Essential Fish Habitat (EFH/HACP) and Habitats of Particular Concern (HAPC) designations protects the habitat of federally managed organisms. The species and their habitats are delineated in the Fisheries Management Plans (FMPs) for coral and live rock, reef fish, and migratory fish. Many of the offshore platforms are covered with live rock organisms and some with coral, however, the structures are not considered protected under the FMP for Coral and Live Rock.

Over 50 federally managed species of fish and crustaceans utilize, to varying degrees, the platform substrate for feeding, spawning, mating, and growing to maturity. Again, platforms are not considered in any of their FMPs.

The offshore platforms are obviously EFH/HACP. If the platforms were recognized as “protected habitat”, National Marine Fisheries Service (NMFS) would have to recommend to Minerals Management Service (MMS) to not remove the platforms or take actions to mitigate the loss of habitat. You can help preserve thousands of these colossal offshore structures by expressing your opinion to NMFS during the Public Comment Period on EFH/HACP habitat determinations.

Regulatory guidelines outlined in the Magnuson-Stevens Act advises federal agencies to protect coral and “essential fish habitat” (EFH/HACP). The Gulf of Mexico Fisheries Management Council (GMFMC) is the responsible federal agency assigned with the task of evaluating and designating protected species and “essential fish habitat” (EFH/HACP).

Removal of a platform requires a federal permit (30 CFR 250.112). EFH/HACP provisions only govern actions by Federal agencies. If the platforms were considered “protected habitat,” this requirement makes their removal subject to NMFS review. That is not to say that a manmade substrate that is EFH/HACP can't be removed, only that removal can't be accomplished until NMFS has evaluated the action and determined the need for appropriate mitigative measures (i.e. impact avoidance, minimization, compensation).

Regulatory Mandate

Coral and Live Rock organisms in the Gulf has long been federally protected under the Magnuson-Stevens Act and implemented through 50 Code of Federal Regulations (CFR) Part 622. The Gulf of Mexico Fishery Management Council (GMFMC) has authority under the Magnusen-Stevens Fishery Conservation and Management Act to manage coral resources. GMFMC then completed a fishery management plan (FMP) in 1982. That FMP prohibited the take of stony corals and sea fans but allowed limited commercial harvest of soft corals (gorgonians).

In 1996, the Magnuson-Stevens Act was re-authorized and changed by amendments to emphasize the sustainability of the nation’s fisheries and establish a new standard by requiring that fisheries be managed at maximum sustainable levels and that new approaches be taken in habitat conservation. EFH/HACP is added to fishery management plans (FMPs) via the Gulf Council’s amendment process. EFH is broadly defined by the Act to include “those waters and substrate necessary to fish for spawning, breeding, feeding, or growth to maturity”. This language is interpreted or described in the 1997 Interim Final Rule [62 Fed. Reg. 66551, Section 600.10 Definitions] -- Waters include aquatic areas and their associated physical, chemical, and biological properties that are used by fish and may include historic areas if appropriate; substrate includes sediment, hard bottom, structures underlying the waters, and associated biological communities; necessary means the habitat required to support a sustainable fishery and the managed species’ contribution to a healthy ecosystem; and “spawning, breeding, feeding, or growth to maturity” covers a species’ full life cycle.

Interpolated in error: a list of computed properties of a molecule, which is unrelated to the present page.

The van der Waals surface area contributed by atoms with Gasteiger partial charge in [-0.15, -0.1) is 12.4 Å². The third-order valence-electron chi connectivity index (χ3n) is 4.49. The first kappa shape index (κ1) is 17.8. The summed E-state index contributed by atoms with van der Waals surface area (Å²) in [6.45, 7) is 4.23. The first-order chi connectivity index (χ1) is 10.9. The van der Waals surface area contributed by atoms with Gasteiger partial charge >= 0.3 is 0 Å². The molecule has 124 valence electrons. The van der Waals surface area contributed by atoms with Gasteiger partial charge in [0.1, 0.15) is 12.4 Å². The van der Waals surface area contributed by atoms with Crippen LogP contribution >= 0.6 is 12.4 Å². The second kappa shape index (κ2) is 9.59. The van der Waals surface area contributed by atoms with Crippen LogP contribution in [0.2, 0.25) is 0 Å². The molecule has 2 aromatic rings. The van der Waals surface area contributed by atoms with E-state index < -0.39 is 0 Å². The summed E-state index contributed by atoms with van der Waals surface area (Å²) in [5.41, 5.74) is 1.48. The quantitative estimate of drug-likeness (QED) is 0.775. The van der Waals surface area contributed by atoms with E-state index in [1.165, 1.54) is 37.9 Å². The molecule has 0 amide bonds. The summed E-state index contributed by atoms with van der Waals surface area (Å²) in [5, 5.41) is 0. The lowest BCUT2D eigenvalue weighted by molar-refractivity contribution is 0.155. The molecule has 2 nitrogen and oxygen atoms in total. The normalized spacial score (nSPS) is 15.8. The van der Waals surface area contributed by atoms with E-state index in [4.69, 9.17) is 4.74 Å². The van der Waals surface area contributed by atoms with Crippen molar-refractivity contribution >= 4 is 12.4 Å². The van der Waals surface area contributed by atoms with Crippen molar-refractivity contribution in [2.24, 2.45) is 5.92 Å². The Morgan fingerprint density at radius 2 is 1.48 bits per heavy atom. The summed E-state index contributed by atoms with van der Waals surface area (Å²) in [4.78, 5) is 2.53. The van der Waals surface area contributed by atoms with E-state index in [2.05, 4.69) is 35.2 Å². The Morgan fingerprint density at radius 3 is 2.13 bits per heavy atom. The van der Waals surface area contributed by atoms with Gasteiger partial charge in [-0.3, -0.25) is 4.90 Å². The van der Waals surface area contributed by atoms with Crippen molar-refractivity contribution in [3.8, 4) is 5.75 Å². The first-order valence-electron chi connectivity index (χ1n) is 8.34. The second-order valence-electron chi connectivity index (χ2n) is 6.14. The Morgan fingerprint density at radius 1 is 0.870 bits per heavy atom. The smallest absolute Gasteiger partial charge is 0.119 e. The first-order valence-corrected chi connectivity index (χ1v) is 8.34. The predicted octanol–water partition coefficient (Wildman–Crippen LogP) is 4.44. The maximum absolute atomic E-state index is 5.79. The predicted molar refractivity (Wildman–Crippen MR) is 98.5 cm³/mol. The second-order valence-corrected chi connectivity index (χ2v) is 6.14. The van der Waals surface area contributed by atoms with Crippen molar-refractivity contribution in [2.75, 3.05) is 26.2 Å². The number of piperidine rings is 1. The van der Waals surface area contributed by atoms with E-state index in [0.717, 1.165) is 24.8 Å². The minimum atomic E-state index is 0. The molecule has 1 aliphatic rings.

The MMS requires a federal action (30 CFR 250.112) to remove oil and gas platforms. If offshore platforms receive a federally managed status, then GMFMC and NMFS will have to advise the MMS that the platforms should not be removed or some mitigative action be taken to replace the loss of habitat. If a wide range of platforms received protected status, numerous abandonment and shut-down options would become available to the Gulf offshore oil and gas industry.

Endangered Marine Turtles

Offshore platforms are ideal habitats for marine turtles. Their forage and prey organisms are readily available all over the platforms. Several species of crustaceans, algae, sponge, and fish and sea urchins, are abundant and jellyfish always seem to be in the water in the NW Gulf of Mexico. The picture above is of the Hawksbill Sea Turtle (Eretmochelys imbricata) and they are the least observed marine turtle in the Gulf (MMS 1994).